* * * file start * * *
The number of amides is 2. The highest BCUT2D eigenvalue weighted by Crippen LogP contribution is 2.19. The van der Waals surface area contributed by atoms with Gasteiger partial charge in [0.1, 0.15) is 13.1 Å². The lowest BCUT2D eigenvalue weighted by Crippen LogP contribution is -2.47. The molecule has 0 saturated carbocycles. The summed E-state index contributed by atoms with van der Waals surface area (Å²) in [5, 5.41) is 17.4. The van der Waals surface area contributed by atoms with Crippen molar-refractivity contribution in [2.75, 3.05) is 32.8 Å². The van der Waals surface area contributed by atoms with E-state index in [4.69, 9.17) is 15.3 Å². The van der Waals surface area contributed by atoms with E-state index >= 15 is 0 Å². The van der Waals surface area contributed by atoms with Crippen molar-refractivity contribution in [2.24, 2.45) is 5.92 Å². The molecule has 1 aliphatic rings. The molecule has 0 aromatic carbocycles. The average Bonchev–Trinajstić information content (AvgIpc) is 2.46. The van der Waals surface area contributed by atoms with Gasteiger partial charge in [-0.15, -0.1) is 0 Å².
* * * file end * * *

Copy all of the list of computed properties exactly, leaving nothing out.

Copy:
The number of amides is 2. The highest BCUT2D eigenvalue weighted by Crippen LogP contribution is 2.19. The van der Waals surface area contributed by atoms with Gasteiger partial charge in [0.1, 0.15) is 13.1 Å². The lowest BCUT2D eigenvalue weighted by Crippen LogP contribution is -2.47. The molecule has 0 saturated carbocycles. The summed E-state index contributed by atoms with van der Waals surface area (Å²) in [5, 5.41) is 17.4. The van der Waals surface area contributed by atoms with Crippen molar-refractivity contribution in [2.75, 3.05) is 32.8 Å². The van der Waals surface area contributed by atoms with E-state index in [4.69, 9.17) is 15.3 Å². The van der Waals surface area contributed by atoms with E-state index >= 15 is 0 Å². The van der Waals surface area contributed by atoms with Crippen molar-refractivity contribution in [2.24, 2.45) is 5.92 Å². The molecule has 1 aliphatic rings. The molecule has 0 aromatic carbocycles. The average Bonchev–Trinajstić information content (AvgIpc) is 2.46. The van der Waals surface area contributed by atoms with Gasteiger partial charge in [-0.15, -0.1) is 0 Å².